|Figure 1. Puuc or Chenes style range-type, presumably residential, building.|
The strange part of this architecture is that the masonry is veneer-style, as in Puuc and Chenes, but it doesn't share many other specific features of those styles, such as "monster-mouth" doorways or mosaic sculpture on the frieze above (or below) the medial molding.
|Figure 2. Detail of the same building as in Figure 1. Note the basal molding.|
|Figure 3. Veneer stones in profile.|
|Figure 4. Close-up of the veneer stones.|
|Figure 5. Another residential building with benches.|
|Figure 6. Another room in the same building with an interesting niche below bench. Note the "Chaak" masks.|
|Figure 7. Close-up of one of the Chaak masks.|
|Figure 8. Note the molding.|
|Figure 9. Note the niche below the second bench.|
|Figure 10. Note the niches below the benches.|
|Figure 11. Entrance to the Central Group Quadrangle.|
The arch at the south entrance to the Central Group appears to have been added later, connecting two pre-existing structures. In Figures 12 and 13 you can see that the corners are different.
|Figure 12. Molding to the left of the south side of the south entrance of the Central Group. The molding looks a little Central Mexican.|
|Figure 13. Corner to the right of the south side of the south entrance of the Central Group.Note the rounded corner.|
|Figure 14. Unusual basal molding on the building right of the entrance arch.|
|Figure 15. Column in a room in the building to the right (east) of the entrance.|
|Figure 16. Second column in the building to the right (east) of the entrance.|
The building enclosing the south end of the Central Group has a strange structure stuck on the north side of the east end (Figures 17 and 18). It has two very steep stairways with alfardas (balustrades). The stairs are almost as steep as those on the Rio Bec-type false towers.
|Figure 17. Steep stairway with alfardas at east end of south structure in the Central Group. West stairway. Note the rounded corner.|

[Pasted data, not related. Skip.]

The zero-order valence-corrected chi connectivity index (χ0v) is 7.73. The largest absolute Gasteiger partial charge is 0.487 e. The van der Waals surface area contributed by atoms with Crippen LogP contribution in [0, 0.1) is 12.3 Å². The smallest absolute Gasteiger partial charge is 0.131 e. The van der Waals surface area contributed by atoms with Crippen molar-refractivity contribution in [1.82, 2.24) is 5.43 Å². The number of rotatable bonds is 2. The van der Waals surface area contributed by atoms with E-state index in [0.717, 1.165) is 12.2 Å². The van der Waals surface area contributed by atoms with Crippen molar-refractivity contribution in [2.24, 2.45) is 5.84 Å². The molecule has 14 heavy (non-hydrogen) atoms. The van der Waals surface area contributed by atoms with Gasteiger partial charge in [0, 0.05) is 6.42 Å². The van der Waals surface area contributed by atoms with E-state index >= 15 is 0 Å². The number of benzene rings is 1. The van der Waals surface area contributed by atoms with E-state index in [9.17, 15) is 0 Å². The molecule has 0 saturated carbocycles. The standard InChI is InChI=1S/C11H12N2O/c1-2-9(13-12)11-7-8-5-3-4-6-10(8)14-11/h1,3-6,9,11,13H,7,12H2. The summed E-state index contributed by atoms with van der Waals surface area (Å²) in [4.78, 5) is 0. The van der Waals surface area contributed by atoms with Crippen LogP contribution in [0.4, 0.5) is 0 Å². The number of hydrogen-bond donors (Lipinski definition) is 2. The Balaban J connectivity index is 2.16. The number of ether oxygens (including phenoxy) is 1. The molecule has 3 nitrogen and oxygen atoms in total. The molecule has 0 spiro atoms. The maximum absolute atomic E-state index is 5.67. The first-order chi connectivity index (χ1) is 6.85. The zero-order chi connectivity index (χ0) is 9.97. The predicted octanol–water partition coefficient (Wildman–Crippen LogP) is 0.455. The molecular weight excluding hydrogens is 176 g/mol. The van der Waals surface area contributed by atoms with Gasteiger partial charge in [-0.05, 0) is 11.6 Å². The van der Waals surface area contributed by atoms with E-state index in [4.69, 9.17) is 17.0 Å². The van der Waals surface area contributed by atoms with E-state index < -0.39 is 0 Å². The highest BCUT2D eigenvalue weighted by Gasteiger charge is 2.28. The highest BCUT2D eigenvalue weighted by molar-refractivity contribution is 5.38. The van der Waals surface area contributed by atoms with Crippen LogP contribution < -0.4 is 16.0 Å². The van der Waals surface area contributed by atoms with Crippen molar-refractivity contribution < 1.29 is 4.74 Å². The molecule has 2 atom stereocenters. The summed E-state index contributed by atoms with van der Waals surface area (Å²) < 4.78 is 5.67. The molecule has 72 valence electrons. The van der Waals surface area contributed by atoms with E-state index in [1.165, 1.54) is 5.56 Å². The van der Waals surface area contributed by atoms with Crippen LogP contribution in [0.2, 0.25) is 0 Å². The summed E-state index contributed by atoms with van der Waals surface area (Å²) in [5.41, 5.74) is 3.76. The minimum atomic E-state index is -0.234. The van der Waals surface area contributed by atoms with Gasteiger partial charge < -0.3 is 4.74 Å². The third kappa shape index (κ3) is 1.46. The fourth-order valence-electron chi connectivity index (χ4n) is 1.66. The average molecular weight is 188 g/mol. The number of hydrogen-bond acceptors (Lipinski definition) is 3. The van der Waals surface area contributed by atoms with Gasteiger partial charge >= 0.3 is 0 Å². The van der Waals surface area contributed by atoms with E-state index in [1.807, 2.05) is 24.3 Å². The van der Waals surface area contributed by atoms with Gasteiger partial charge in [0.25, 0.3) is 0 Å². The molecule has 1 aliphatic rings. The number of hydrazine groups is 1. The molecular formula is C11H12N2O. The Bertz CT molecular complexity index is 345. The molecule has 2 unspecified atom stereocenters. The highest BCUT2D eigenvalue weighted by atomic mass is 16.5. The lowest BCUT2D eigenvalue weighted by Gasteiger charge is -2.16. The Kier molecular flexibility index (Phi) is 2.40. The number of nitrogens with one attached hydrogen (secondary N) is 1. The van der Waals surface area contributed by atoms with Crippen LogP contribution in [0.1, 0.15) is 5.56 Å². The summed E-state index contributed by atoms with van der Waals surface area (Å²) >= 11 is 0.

|Figure 18. Steep stairway with alfardas at east end of south structure in the Central Group. North stairway.|
This might be a radial temple, but I couldn't see the other sides because they weren't consolidated and the collapse obscures the form.
The northeast corner of the Central Group quadrangle feature a long, large structure composed of three pyramids fused together (Figure 19). I've never seen anything quite like it. It appears that the two pyramids on the ends were built first and then the middle one built in between them. The gaps between the three structures were filled in with masonry (Figure 20).
|Figure 19. Long structure composed of three connected pyramids in the northwest corner of the Central Group.|
|Figure 20. Masonry used to fill in between two of the pyramids.|
|Figure 21. Western pyramid in the northwest structure of the Central Group. Note the rounded corner, the outset staircase, and the block masonry.|
The photos run from west to east. The frieze is said to be fairly early, perhaps the fifth or sixth century. There are photos of the interpretive panels. I believe the interpretations were developed by Claude Baudez.
Interesting architecture. I should probably read the literature on it.
As usual, feel free to use the photos for nonprofit education and research purposes. Do not publish without explicit, written permission.
Arnaud, Charlotte, Marie France Fauvet-Berthelot, Dominique Michelet, and Pierre Becquelin (1998). Balamku, Campeche, Mexico: Historia del Grupo Sur. In XI Sinposio de Investigaciones Arqueológicas en Guatemala, 1997, editado por J. P. Laporte and H. Escobedo, pp. 144-161. Museo Nacional de Arqueología y Etnología, Guatemala.